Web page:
Taxes can feel like an overwhelming aspect of freelancing. We’ll cover the basics of freelancer taxes, including how much to save for taxes and how to get help with filing them, so worrying about them becomes a thing of the past.View Video on Loom
In comparison to traditional work, filing taxes as a freelancer will look quite different. If you’re already picturing the IRS showing up on your doorstep to whisk you away for tax fraud, we’re here to help.
Freelancer taxes, while different, aren’t as confusing as they’re often made out to be. While you will file a different tax return form than usual, it’s fairly simple once you understand the basics.
Here’s what you need to know about freelancer taxes and how to file them.
Disclaimer: This piece is for educational purposes only and should not be taken as financial advice. Please consult a tax professional for personalized tax recommendations.
As a freelancer, you are technically considered self-employed. Thus, you are subject to self-employment taxes on top of regular income tax.
In 2021, self-employment tax was 15.3%, which covers your contributions to both Social Security and Medicare taxes. In a traditional role, this tax is taken out of your paycheck automatically. However, as a freelancer, you’ll have to withhold this tax on your own.
One of the benefits of filing taxes as a freelancer is that you can write off business expenses. Now, this doesn’t mean you can write off your entire shopping spree because you bought one pair of professional-looking pants. But it does mean that you can take tax deductions for reasonable expenses related to your business, such as:
You will need to provide proof of these expenses and be able to justify why they were relevant to your work.
Let’s recap. In a traditional role, taxes are automatically taken out of each paycheck. As a freelancer, however, you’re responsible for withholding and paying taxes on your own.
So, if taxes aren’t taken out of each paycheck automatically, how do you make sure you have enough to pay freelancer taxes? You have to be proactive and save.
It is recommended that freelancers save around 30% of their income for taxes. So, if you made $1,000 on a freelance project, you’d want to save $300 for taxes. While your tax payment might not end up being that whole 30%, it gives you a sense of security knowing that 30% savings should cover you.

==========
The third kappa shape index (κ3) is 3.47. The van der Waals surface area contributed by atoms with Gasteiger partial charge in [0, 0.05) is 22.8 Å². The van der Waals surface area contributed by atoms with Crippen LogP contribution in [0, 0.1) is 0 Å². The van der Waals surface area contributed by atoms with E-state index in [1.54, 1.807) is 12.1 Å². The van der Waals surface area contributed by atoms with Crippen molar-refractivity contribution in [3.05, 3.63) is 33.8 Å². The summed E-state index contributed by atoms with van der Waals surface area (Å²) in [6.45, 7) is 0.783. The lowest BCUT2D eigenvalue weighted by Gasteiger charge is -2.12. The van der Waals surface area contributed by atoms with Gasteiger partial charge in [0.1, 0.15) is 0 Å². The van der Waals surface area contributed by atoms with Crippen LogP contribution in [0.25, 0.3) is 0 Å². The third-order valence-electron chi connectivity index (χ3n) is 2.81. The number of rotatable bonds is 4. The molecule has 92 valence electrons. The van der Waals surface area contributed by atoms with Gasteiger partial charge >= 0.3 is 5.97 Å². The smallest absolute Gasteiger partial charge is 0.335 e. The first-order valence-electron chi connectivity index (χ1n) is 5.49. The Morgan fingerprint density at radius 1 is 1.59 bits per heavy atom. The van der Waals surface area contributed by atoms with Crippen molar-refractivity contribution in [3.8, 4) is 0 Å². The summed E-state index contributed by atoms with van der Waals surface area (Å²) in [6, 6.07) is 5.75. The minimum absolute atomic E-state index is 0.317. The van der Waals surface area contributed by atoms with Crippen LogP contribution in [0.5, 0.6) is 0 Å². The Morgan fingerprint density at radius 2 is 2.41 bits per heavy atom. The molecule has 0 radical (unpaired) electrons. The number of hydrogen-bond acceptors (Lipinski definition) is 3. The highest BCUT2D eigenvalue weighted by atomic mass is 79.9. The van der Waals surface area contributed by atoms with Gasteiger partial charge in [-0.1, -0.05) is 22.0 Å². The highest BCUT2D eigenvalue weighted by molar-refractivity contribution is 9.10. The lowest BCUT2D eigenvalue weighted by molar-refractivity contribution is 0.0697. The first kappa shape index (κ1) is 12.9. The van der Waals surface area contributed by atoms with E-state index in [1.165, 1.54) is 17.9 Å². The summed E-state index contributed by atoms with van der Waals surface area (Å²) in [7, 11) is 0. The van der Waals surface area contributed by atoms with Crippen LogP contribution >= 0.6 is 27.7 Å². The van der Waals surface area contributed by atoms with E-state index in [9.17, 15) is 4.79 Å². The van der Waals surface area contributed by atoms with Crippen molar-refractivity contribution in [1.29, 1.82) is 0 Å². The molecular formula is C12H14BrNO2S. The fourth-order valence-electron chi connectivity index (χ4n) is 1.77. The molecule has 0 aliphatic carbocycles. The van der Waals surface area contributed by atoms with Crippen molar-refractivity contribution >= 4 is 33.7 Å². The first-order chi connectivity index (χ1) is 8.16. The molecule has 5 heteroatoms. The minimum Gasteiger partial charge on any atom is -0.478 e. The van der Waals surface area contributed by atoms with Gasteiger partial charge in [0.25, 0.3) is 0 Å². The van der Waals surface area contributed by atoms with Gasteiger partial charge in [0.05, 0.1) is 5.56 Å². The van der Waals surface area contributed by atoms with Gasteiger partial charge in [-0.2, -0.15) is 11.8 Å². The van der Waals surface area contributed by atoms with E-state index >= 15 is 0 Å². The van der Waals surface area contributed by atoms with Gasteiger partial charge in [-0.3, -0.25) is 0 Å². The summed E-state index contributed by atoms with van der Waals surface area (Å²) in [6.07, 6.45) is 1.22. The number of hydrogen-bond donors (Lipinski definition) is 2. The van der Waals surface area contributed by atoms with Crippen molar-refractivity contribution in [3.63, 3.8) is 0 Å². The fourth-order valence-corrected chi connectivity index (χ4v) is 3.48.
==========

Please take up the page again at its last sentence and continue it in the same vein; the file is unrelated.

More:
We recommend sitting down at least once a month to set aside money for taxes. Simply calculate your gross income, then deduct 30%. Some freelancers choose to transfer the tax savings to another account so they aren’t tempted to use it. Other freelancers choose to rely on their memory to know how much in their checking account is spending money and how much is tax savings. (We recommend the former.)
If saving for taxes on your own seems stressful or challenging to manage, we recommend getting set up with Catch. Catch is a portable benefits platform that helps freelancers manage taxes and get access to benefits. By integrating with your bank, Catch can help you automatically save for freelancer taxes right from your smartphone.
In a traditional role, you’d receive a single W-2 form from your employer to file taxes. As a freelancer, however, you’ll need to file a 1099 form to do your tax return. A 1099 form shows the IRS the different types of payments you’ve received from individuals or businesses that are not your employer.
What does that actually mean? As a freelancer, you are considered self-employed, and your clients pay you for a service that you provide. As a result, you will likely have been paid by various different clients. So, a 1099 form essentially summarizes those payments to show the IRS how you made money.
To actually file the 1099 form, you can utilize tax preparation software such as TurboTax or consult with a certified tax accountant.
If you freelance on Pangea, we will send you a 1099 form already filled out and ready for you to submit to the IRS. If you have clients that you did not source via Pangea, you will need to obtain a 1099 form from each client that paid you over $600, then submit each 1099 individually.
There are a few different 1099 forms, each with a different purpose:
You can find all 1099 forms on the IRS website.
With a traditional job, you may be used to receiving a tax refund. While getting that lump sum of cash in your bank account feels great, that likely won’t be the same for your freelance work.
Because you haven’t paid taxes on your income yet, you will likely owe money to the IRS after submitting your 1099(s). Now, don’t panic. This is perfectly normal and exactly why you have 30% of your income in savings.
Now is the time to dip into that 30% to pay what you owe in freelancer taxes.
Note: You may not end up owing the entire 30% that you saved depending on the tax deductions you take. However, you should still save 30% of your gross income for taxes regardless. If you end up not owing the entire 30%, then consider the leftover savings a bonus. However, it’s better to be prepared to pay the entire 30% than be stuck with not enough money to pay your taxes.
Freelancer taxes can seem challenging to navigate. The most important thing to remember is to always save 30% of your freelance income. Saving 30% upfront will protect you from not having enough to pay your freelancer taxes come tax season.
If you need help saving for taxes as a freelancer, sign up with Catch.